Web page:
‘Skills gaps and growing vacancies mean employers need to broaden their appeal’

Construction Teams looking at papers on a table


Strong demand for labour and employer problems with filling vacancies means they need to think about attracting a broader range of employees, such as women who have taken career breaks, according to the latest Labour Market Outlook from the Chartered Institute for Personnel and Development and The Adecco Group.

The level of demand is leading to pressure for wage growth and means employers need to think more creatively about how they attract employees.

The quarterly survey of more than 1,000 employers shows almost two-thirds (61%) of employers said that at least some of their vacancies are proving hard to fill. By comparison, just over half (56%) of employers reported that they were currently having difficulty filling vacancies in their organisation during the same period in 2017. In response, more than a quarter (28%) said that they are raising wages to tackle their recruitment difficulties.

Gerwyn Davies, senior labour market analyst for the CIPD, the professional body for HR and people development, says: “Employer optimism about job prospects remains extremely positive which suggests we should be cautious about putting too pessimistic an interpretation on the weak provisional GDP figures released last month. However, employers looking to expand their workforces are likely to face growing headwinds as organisations find it more difficult to source the people and skills they need. This may explain why wage pressures are starting to increase following a prolonged period of relatively subdued pay growth. It could well be that employers are using higher starting salaries to attract the talent they need.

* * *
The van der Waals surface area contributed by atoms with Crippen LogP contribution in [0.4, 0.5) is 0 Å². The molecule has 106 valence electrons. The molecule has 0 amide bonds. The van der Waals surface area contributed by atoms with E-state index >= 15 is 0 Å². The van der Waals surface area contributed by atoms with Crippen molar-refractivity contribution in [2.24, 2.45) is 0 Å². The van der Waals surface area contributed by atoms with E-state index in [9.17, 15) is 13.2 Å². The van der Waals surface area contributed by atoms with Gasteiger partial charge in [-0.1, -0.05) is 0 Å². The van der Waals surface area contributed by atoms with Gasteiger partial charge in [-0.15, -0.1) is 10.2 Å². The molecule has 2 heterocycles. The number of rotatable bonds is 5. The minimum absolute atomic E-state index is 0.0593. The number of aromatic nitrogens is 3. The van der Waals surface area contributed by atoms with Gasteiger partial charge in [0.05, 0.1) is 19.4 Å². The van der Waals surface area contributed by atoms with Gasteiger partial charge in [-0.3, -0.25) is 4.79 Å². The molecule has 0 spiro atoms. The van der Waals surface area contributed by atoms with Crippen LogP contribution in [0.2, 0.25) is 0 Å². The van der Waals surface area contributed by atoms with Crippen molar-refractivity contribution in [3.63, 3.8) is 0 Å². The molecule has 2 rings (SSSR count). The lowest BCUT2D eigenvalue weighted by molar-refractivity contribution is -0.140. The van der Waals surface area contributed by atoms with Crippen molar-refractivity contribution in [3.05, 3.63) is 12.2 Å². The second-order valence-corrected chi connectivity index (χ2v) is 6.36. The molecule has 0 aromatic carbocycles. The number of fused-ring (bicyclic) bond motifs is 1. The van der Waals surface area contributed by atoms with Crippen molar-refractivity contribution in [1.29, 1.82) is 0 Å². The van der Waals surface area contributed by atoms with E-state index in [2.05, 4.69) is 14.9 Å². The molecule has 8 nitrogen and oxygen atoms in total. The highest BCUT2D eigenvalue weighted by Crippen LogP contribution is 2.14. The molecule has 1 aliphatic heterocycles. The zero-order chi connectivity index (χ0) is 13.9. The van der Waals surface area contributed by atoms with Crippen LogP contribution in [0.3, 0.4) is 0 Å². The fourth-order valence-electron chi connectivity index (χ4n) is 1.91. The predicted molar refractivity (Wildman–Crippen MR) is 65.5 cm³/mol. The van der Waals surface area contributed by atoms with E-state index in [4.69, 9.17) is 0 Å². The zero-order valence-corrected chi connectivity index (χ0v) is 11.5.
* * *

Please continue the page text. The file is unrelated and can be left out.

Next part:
“Employers need to think more creatively about their workforce planning and talent pipelines to ensure that they can continue to access and develop key skills. There needs to be a mix of attracting new and diverse talent as well as upskilling existing staff. In particular, organisations must put much more effort into attracting and retaining older workers, women returning to work after having children and other disadvantaged groups in the labour market, as well as investing in training and developing their existing workers.”

Alex Fleming, Country Head of UK and Ireland and President of Staffing and Solutions, The Adecco Group UK and Ireland, added: “It is positive to see signs of wage growth after a prolonged period of stagnation, however it is vital that employers leverage the full breadth of their employment package in the search for new talent. In our constantly evolving labour market where competition for talent is increasingly fierce, many employees are now looking for much more than just a strong wage packet. Employers have more than one weapon in their arsenal; elements such as flexible working, modern workspaces, collaborative office spaces and inspiring management are all attractive to different segments of the labour market. It is time for employers to recognise talent as individuals and tailor employment packages accordingly to avoid missing out on key skills which will drive innovation and success.”

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